Wednesday, April 20, 2011

Must Christians Always Experience Joy?

I came across a great book, "Good News for Anxious Christians: 10 Practical Things You Don't Have To Do" (love the title) by Phillip Cary. I ordered the book after reading this review, in hopes it would prove useful in counseling and in helping women to think soberly about such things as "how to know God's will." I'm sure it will prove useful in those ways, but thankfully, it's already proven very helpful to me, particularly the chapter entitled "Why You Don't Always Have to Experience Joy."

I needed to read these words, and be reminded of this truth, and see a few things in a new way. The kind of joy we like to tell each other we "ought" to feel has been a sort of rare commodity for me these days. More of "the silly grin" has definitely been wiped off my face. :)← (Yet look, there it is again, trying to make its appearance.) (Oh stop it!) You see what I mean. We often think that the joy the Bible calls us to is a perpetual bubbly (or wisecracking or giddy) fa├žade. Yet this can be a disheartening way to think. The real truth of the matter is much better, and much more satisfying.


Here are a few quotes from this chapter of the book so you can get a taste of it yourself. These words are good news to the suffering, the depressed and the afflicted, because their context is the gospel of Jesus. The good news, our hope, resides in what Christ has done on our behalf, not in what we can manage to drum up on our own. By all means read the review I linked to above, and order a copy here. You won't go wrong with this book.

"The idea that Christians are supposed to have a deep inner joy all the time is a terribly cruel notion. The idea itself is what's cruel: it turns people who wish to comfort the afflicted into tormentors. They want to help their suffering friends get the joy back, but in the process they insist their friends accept the underlying idea that it's not normal for the Christian life to include deep suffering of heart. So in addition to their suffering, their friends are wounded by the suggestion that their affliction is due to some failure in their Christian life--as if there's something wrong with Christians who have a cross to bear" (p. 139).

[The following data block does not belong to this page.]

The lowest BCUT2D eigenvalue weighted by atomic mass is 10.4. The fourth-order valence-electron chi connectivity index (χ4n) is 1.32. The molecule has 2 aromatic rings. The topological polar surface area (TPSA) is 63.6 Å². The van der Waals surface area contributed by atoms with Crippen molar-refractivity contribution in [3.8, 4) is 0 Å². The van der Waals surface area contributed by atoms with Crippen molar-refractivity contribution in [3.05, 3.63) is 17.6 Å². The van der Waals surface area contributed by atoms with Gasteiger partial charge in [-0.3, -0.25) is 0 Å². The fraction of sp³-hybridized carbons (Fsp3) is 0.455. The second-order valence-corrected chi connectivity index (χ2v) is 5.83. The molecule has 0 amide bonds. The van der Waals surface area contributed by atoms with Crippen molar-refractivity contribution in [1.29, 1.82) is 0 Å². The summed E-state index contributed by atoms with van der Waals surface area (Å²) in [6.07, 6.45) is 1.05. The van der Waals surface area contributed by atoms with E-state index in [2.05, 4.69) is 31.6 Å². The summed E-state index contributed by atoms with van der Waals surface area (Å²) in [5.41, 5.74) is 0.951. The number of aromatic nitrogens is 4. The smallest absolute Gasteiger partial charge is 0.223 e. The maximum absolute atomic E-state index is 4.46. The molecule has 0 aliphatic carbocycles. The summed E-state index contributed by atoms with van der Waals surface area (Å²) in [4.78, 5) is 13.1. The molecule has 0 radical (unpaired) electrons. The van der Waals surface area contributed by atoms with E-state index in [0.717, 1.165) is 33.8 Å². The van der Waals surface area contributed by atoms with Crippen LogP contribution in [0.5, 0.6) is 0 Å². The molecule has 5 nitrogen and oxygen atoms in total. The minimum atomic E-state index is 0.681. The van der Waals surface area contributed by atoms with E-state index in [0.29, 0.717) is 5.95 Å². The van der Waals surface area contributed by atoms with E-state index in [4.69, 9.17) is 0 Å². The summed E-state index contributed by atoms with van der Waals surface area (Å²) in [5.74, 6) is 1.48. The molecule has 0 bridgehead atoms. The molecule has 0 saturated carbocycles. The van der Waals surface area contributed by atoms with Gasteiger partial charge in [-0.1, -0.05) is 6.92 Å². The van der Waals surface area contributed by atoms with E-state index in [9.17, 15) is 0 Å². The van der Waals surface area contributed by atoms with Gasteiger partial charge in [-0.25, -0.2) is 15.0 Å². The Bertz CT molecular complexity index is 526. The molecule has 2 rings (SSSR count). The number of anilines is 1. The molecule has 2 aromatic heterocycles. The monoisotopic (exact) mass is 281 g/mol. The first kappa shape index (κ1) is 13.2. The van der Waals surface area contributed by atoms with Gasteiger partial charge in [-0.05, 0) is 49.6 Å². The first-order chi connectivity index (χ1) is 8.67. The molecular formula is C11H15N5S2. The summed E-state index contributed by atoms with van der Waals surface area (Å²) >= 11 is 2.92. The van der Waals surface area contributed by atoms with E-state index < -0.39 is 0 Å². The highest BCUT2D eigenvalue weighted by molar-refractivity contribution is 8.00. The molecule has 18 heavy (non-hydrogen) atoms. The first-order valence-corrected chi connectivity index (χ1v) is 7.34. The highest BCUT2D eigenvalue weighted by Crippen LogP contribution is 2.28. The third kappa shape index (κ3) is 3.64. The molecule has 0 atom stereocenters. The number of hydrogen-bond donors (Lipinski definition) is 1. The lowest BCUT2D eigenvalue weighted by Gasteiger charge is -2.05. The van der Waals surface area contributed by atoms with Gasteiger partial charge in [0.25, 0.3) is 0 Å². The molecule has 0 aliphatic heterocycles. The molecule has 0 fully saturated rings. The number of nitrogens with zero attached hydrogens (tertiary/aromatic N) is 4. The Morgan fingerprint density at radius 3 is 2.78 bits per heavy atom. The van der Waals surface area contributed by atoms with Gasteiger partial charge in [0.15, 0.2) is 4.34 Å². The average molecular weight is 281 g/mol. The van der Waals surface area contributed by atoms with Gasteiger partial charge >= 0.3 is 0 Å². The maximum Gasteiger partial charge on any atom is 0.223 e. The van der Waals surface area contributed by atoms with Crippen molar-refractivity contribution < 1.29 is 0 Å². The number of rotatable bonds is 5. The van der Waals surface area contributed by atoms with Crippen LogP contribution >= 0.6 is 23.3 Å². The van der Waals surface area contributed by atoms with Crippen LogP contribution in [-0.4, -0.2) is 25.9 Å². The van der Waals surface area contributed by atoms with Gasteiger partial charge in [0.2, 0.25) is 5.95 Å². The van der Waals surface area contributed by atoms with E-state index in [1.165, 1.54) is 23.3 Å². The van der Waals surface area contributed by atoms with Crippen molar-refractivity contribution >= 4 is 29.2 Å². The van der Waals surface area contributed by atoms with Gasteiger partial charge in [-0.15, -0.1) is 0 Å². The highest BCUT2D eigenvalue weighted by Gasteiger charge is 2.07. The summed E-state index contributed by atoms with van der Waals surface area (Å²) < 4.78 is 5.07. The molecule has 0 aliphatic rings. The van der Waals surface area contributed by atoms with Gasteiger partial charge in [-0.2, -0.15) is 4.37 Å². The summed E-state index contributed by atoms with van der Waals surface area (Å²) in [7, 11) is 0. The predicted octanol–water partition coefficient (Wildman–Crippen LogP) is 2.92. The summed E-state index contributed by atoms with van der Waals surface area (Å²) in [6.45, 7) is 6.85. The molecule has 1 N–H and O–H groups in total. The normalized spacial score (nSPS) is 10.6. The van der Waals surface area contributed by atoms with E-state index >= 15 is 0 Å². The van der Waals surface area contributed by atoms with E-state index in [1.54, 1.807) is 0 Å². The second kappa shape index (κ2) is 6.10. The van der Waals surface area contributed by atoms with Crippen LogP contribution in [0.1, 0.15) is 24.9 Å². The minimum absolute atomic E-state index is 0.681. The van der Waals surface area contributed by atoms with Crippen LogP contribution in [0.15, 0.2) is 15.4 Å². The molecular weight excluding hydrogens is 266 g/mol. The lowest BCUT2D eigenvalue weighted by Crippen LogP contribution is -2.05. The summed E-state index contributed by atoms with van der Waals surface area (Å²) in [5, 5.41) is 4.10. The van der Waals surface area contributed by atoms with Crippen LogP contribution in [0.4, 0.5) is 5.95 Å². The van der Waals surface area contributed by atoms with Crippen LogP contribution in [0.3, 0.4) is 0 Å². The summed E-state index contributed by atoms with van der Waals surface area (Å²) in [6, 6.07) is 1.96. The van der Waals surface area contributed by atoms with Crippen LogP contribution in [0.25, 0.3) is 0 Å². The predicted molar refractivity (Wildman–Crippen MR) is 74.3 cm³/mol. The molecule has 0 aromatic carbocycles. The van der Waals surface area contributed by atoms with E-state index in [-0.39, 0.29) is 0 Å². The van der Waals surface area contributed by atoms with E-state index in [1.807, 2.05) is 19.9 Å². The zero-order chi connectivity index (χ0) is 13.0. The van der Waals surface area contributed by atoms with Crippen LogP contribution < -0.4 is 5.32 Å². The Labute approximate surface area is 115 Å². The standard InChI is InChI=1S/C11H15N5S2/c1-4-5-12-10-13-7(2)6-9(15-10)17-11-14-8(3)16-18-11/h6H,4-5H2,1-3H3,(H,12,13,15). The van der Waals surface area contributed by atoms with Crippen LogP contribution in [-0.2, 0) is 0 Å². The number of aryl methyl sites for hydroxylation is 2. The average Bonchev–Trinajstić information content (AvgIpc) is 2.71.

"The Bible makes time for this dark night, because it teaches that hope is a kind of waiting (see, for example, Psalm 25:3, 5, 21; Psalm 27:14; Psalm 37:7; Psalm 40:1; Psalm 130:6). Often it's a very active kind of waiting, full of labors like rebuilding a city in a land full of enemies (see Nehemiah 4:1-23). But it may also be a passive kind of waiting that includes suffering, a longing that arises in the midst of great affliction, where the only activity available to you is prayer, complaining to God. In the Bible, complaining to the only one who can rescue you is an act of hope. This is why complaint is one of the most important forms or genres of prayer, as in the many Psalms that cry out, "How long, O Lord?"... To pray these psalms of complaint is to realize that waiting in hope does not mean being content with suffering, as if there were something good about being in pain. But neither does it mean there's something wrong with people who suffer" (p. 141).


"Although we cannot understand all the glory that is to come, we do know [our story] is the kind of story where the happy ending makes the whole story good. We can see that already in the day we call Good Friday. We call it good because of what is revealed in the light of Easter Sunday, when the glorious resurrection from the dead of our Lord Jesus Christ changed everything in human history forever, including the meaning of the events on Good Friday. Not only the past, but also the future is different, as every cross we bear is different because of the cross of Christ. Our own death is different because of his resurrection from the dead. The whole universe is different because this man, who is God in the flesh, sits now at the right hand of God the Father at the center of the angels' unbroken hymns of praise. Everything in the world is already different, hiding a glory that is to be revealed when the kingdom comes on earth as it is in heaven" (p.155).

4 comments:

Laurie M. said...

This looks very good. I'll have to check it out.

Jeri Tanner said...

It's a really good book, Laurie. For my own benefit I'd like to blog through each chapter.

jan spooner said...

I ordered the book last night. I'm looking forward to reading it and hearing more of your thoughts on it.

Jeri Tanner said...

I've been reading and re-reading it.